Utah focused on on-field battle, not off-field remarks
Before every one of Utah's big games this season, it seems like the Utes would find something to use as motivation.
Against TCU, it was the attention paid to the Horned Frogs' defense and not the Utes'. Utah went on to have one of its best defensive performances of the season.
Against BYU, it was the hype surrounding the Cougars' offense, and the Utes went on to force six turnovers and score 48 points on BYU, the most the Cougars allowed all season.
So when the No. 6 Utes take the field against No. 4 Alabama in the Allstate Sugar Bowl on Friday, the motivation will be respect and redemption for the entire non-BCS.
"It's a chance for us to certainly make a positive statement for the Mountain West Conference, for the non-BCS schools," Utah coach Kyle Whittingham said. "Like I've said several times since we got the invite, it's a process. One game is never going to make or break the entire non-BCS structure or the entire Mountain West. It's just a process.
"When we beat Pittsburgh [in 2005], it was a positive. When Oklahoma got beat by Boise State, it was a positive for the non-BCS. Last year it was a setback when Hawaii lost. ... Nobody really pays attention to what you say; it's what you do on the field. It's just another opportunity for us to line up and see how we fare against an extremely good opponent."
After the SEC championship, Saban cited his team as, "The only team that plays in a real BCS conference that went 12-0." At the time, both Utah and Boise State were 12-0.
Whittingham said he received several e-mails and phone calls after the words left Saban's mouth and then the news started to filter to the players.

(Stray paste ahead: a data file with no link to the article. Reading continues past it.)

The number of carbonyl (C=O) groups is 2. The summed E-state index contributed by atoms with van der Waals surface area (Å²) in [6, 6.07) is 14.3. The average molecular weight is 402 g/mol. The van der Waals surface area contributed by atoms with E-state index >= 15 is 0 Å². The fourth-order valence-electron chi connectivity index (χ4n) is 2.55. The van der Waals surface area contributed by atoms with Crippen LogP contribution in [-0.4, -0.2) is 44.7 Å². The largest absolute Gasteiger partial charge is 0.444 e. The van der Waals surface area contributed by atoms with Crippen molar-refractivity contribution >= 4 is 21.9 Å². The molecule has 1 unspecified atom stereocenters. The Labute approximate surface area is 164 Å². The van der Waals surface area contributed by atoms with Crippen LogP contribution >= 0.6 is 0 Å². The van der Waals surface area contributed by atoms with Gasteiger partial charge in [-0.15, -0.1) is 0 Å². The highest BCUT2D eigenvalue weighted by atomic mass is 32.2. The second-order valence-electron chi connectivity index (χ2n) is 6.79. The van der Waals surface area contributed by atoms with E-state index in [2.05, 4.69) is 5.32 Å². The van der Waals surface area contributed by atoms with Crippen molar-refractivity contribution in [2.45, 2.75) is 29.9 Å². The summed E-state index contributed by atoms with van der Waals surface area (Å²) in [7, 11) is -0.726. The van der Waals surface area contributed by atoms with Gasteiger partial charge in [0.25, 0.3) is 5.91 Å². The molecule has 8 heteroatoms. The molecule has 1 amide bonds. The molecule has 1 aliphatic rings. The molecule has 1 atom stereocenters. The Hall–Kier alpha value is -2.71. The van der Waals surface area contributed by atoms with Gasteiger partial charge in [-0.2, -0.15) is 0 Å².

"We've played with a chip on our shoulders all season," quarterback Brian Johnson said prior to the team arriving in New Orleans. "That's the mentality that a lot of guys have because we're kind of all from that same mold of a guy who really wasn't recruited, wasn't the biggest, strongest or fastest guy, but they love playing football, they were a good football player. They were mentally and physically tough and found a way to get the job done. I think that helps us tremendously in our preparation."
Since making the comments after the SEC championship, Saban hasn't exactly retracted what he said, but he has given the Utes a lot more respect. During the past week in New Orleans, he's talked favorably about the Utes speed on defense and skill on offense.
Whittingham said he hasn't let the underdog mentality rule his football team while its been in New Orleans. His team has been focused more on beating Alabama on the field then dwelling on what's being said off of it.
"You know, our guys are excited about this game regardless of external circumstances, but they're not oblivious to things. They hear things; they read things. You can't worry about that," Whittingham said. "I think that they're very motivated to go out and play well ... if my assumption is correct, they'll come with that same mindset tomorrow night and play well. Whether that's going to be good enough to win, we'll find out. I know they're going to have the right mindset and be ready to line up and go."